“When it comes to the Black church, we [as pastors] always try to interpret not only preaching but also the Gospel for our people to relate to,” says Rev. Alphonse Reff, Sr., pastor of Wayman AME Church in North Minneapolis.
“We just don’t come to talk about God and religion, but we talk about a whole being and [a] way of living,” adds Rev. Gloria Roach-Thomas, pastor of St. Paul’s Camphor United Methodist Church.
“I wouldn’t frame [the reaction to Wright] as so much an attack on the Black church, [but] rather much more an attack on the tradition of Black Liberation Theology,” Muhammad suggests.
“They [the media] don’t understand a minister [like Wright] who is speaking prophetically, and do not distinguish between what might be called religion and what might be called politics,” says Dr. Herbert Perkins, a seminary student who attends St. Paul’s Cherokee Park United Church of Christ (UCC), adding that Jesus Christ was not afraid to talk about oppression and the need for liberation.
The predominately White UCC denomination “always had the willingness to speak out and act out on issues of justice,” points out Perkins, who conducts anti-racism workshops. “The issues that he is talking about are important issues, and America needs to look at that.”
“A prophet always will say things that people will feel are condemnable,” notes Reff.
“How God guides me to talk, I will say something, whether it is politically correct or not,” admits Roach-Thomas.
Is the pastor as controversial as 30-second clips of past sermons seem to suggest? The mainstream press was caught unprepared when Wright’s sermons first surfaced on YouTube, Squires argues. “I don’t think they understand how to understand people’s reactions to Jeremiah Wright. I don’t think they have any language to speak to Barack Obama’s knowledge of the Black church. It’s like [the media thinks] the Black church is this one big thing where all Black people come on Sundays.”
Instead, the media is practicing a double standard, she adds. “There are many religious leaders who endorsed John McCain [the presumptive Republican presidential nominee] and Hillary Clinton [the other Democrat running for president] who have said equally foul things about people who are Jewish, Catholic, people in the Middle East, gays and lesbians.”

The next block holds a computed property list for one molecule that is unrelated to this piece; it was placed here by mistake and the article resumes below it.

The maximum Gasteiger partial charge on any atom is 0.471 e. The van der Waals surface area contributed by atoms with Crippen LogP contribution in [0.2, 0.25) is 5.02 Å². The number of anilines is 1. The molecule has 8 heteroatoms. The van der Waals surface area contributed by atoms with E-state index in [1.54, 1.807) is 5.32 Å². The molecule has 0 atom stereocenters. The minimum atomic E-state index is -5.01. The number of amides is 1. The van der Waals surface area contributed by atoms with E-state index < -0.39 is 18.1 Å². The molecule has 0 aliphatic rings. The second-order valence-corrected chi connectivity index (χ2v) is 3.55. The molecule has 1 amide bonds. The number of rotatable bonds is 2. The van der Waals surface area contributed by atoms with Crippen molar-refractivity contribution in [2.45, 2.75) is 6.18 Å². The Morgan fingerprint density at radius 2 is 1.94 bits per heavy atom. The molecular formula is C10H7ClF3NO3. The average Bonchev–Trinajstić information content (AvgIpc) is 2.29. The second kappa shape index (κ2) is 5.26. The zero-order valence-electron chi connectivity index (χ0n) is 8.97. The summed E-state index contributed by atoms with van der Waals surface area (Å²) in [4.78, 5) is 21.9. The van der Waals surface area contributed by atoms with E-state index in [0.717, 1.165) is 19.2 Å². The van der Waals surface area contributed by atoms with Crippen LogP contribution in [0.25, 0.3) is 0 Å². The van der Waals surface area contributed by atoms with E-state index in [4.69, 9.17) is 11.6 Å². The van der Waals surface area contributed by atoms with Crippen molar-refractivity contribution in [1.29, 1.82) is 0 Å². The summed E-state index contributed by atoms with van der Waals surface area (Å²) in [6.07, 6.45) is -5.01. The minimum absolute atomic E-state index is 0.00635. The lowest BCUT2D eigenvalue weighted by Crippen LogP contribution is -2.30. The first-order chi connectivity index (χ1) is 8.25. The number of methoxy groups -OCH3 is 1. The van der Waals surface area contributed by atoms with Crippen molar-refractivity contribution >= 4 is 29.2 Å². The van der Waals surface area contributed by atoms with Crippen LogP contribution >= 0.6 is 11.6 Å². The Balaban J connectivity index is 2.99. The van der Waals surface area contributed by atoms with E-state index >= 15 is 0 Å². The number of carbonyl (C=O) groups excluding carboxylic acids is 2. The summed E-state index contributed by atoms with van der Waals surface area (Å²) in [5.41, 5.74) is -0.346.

For example, televangelist John Hagee, who in the past has expressed some controversial views, endorses McCain. Squires asks, “Why can John McCann take the endorsement of someone [Hagee] who says many anti-Catholic things, but be able to say that [he] doesn’t agree with many of those anti-Catholic things?
“But when Obama gives a huge speech, and then has to keep repeating over and over that he doesn’t agree with specific things that Jeremiah Wright has said, no one seems to believe that he can take some of what Rev. Wright said in the past about Liberation Theology and disassociate from the things he doesn’t like,” Squires points out.
Are Wright’s words or misuse of his words being used by some as a convenient excuse for not voting for Obama? “If it wasn’t Rev. Wright, it could be Sen. Obama’s connection with attending the Million Man March, or a host of things,” Muhammad says.
“I think it continues the cultural disconnect [in this country],” Squires surmises. “It clearly is not a good [national] discussion [on race].” The mainstream press “still has this idea that when a Black man speaks in public, he must be saying something that most, if not all, Black people agree with,” she points out. “No one assumes that White people and White candidates are in lockstep with someone on the fringe.”
However, Squires disagrees that Wright is seeking headlines and publicity. “The media always likes to act as if they didn’t help create the story. That’s why he got invited to the National Press Club.”
As Obama continues his campaign, Wright and his comments will continue to be a part of it, says the U of M professor. “If [Obama] makes it to become the [Democratic] candidate, it’s going to come back. Whether it is going to matter to voters is another matter.”
To see transcripts of Wright’s National Press Club speech, go to http://elections.foxnews.com. Information from other sources was also used in this article.
Charles Hallman welcomes reader responses to firstname.lastname@example.org, or read his blog: www.wwwchallman.blogspot.com.